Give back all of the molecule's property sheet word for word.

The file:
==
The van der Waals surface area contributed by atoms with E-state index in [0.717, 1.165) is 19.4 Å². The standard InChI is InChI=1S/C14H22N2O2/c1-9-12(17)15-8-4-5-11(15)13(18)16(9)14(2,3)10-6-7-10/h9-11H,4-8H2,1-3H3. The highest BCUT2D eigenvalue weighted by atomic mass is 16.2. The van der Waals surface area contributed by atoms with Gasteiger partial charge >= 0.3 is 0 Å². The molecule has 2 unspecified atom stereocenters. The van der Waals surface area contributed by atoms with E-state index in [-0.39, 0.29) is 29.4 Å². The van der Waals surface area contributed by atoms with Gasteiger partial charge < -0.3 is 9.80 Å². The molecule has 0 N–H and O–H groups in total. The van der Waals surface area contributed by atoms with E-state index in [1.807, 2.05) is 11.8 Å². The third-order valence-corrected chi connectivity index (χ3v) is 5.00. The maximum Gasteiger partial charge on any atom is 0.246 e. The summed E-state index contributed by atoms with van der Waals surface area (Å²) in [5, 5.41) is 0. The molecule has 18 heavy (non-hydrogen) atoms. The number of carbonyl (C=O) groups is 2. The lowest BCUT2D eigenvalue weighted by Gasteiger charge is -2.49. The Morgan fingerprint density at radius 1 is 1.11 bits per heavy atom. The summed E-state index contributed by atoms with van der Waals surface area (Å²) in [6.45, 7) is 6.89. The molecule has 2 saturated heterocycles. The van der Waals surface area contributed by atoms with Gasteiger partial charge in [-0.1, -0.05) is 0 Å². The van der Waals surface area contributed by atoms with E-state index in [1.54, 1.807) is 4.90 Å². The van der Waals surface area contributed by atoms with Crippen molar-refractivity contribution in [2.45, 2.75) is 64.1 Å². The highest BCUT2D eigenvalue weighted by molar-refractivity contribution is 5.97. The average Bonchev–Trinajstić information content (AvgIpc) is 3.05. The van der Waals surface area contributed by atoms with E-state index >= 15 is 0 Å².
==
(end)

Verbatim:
The van der Waals surface area contributed by atoms with E-state index in [0.717, 1.165) is 19.4 Å². The standard InChI is InChI=1S/C14H22N2O2/c1-9-12(17)15-8-4-5-11(15)13(18)16(9)14(2,3)10-6-7-10/h9-11H,4-8H2,1-3H3. The highest BCUT2D eigenvalue weighted by atomic mass is 16.2. The van der Waals surface area contributed by atoms with Gasteiger partial charge >= 0.3 is 0 Å². The molecule has 2 unspecified atom stereocenters. The van der Waals surface area contributed by atoms with E-state index in [-0.39, 0.29) is 29.4 Å². The van der Waals surface area contributed by atoms with Gasteiger partial charge < -0.3 is 9.80 Å². The molecule has 0 N–H and O–H groups in total. The van der Waals surface area contributed by atoms with E-state index in [1.807, 2.05) is 11.8 Å². The third-order valence-corrected chi connectivity index (χ3v) is 5.00. The maximum Gasteiger partial charge on any atom is 0.246 e. The summed E-state index contributed by atoms with van der Waals surface area (Å²) in [5, 5.41) is 0. The molecule has 18 heavy (non-hydrogen) atoms. The number of carbonyl (C=O) groups is 2. The lowest BCUT2D eigenvalue weighted by Gasteiger charge is -2.49. The Morgan fingerprint density at radius 1 is 1.11 bits per heavy atom. The summed E-state index contributed by atoms with van der Waals surface area (Å²) in [6.45, 7) is 6.89. The molecule has 2 saturated heterocycles. The van der Waals surface area contributed by atoms with Gasteiger partial charge in [-0.1, -0.05) is 0 Å². The van der Waals surface area contributed by atoms with E-state index in [1.54, 1.807) is 4.90 Å². The van der Waals surface area contributed by atoms with Crippen molar-refractivity contribution in [2.45, 2.75) is 64.1 Å². The highest BCUT2D eigenvalue weighted by molar-refractivity contribution is 5.97. The average Bonchev–Trinajstić information content (AvgIpc) is 3.05. The van der Waals surface area contributed by atoms with E-state index >= 15 is 0 Å².